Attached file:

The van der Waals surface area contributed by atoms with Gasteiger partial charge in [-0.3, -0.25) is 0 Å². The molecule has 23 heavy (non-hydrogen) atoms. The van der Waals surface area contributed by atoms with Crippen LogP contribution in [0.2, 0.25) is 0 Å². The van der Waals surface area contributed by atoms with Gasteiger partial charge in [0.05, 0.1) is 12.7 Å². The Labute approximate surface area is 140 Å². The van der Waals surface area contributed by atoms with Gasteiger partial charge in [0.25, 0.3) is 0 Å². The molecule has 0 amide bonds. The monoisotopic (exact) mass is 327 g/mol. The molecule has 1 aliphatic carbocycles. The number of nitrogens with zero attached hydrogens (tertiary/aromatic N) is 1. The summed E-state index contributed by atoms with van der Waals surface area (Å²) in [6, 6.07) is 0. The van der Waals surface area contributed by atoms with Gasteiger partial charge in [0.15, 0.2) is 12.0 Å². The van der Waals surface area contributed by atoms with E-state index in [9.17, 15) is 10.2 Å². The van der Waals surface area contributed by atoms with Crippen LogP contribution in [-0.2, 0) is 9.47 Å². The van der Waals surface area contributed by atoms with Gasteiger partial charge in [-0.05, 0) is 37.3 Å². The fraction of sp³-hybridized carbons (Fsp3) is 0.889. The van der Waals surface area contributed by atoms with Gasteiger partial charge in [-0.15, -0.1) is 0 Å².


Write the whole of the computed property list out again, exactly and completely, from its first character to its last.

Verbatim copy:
The van der Waals surface area contributed by atoms with Gasteiger partial charge in [-0.3, -0.25) is 0 Å². The molecule has 23 heavy (non-hydrogen) atoms. The van der Waals surface area contributed by atoms with Crippen LogP contribution in [0.2, 0.25) is 0 Å². The van der Waals surface area contributed by atoms with Gasteiger partial charge in [0.05, 0.1) is 12.7 Å². The Labute approximate surface area is 140 Å². The van der Waals surface area contributed by atoms with Gasteiger partial charge in [0.25, 0.3) is 0 Å². The molecule has 0 amide bonds. The monoisotopic (exact) mass is 327 g/mol. The molecule has 1 aliphatic carbocycles. The number of nitrogens with zero attached hydrogens (tertiary/aromatic N) is 1. The summed E-state index contributed by atoms with van der Waals surface area (Å²) in [6, 6.07) is 0. The van der Waals surface area contributed by atoms with Gasteiger partial charge in [0.15, 0.2) is 12.0 Å². The van der Waals surface area contributed by atoms with E-state index in [9.17, 15) is 10.2 Å². The van der Waals surface area contributed by atoms with Crippen LogP contribution in [-0.2, 0) is 9.47 Å². The van der Waals surface area contributed by atoms with Gasteiger partial charge in [-0.05, 0) is 37.3 Å². The fraction of sp³-hybridized carbons (Fsp3) is 0.889. The van der Waals surface area contributed by atoms with Gasteiger partial charge in [-0.15, -0.1) is 0 Å².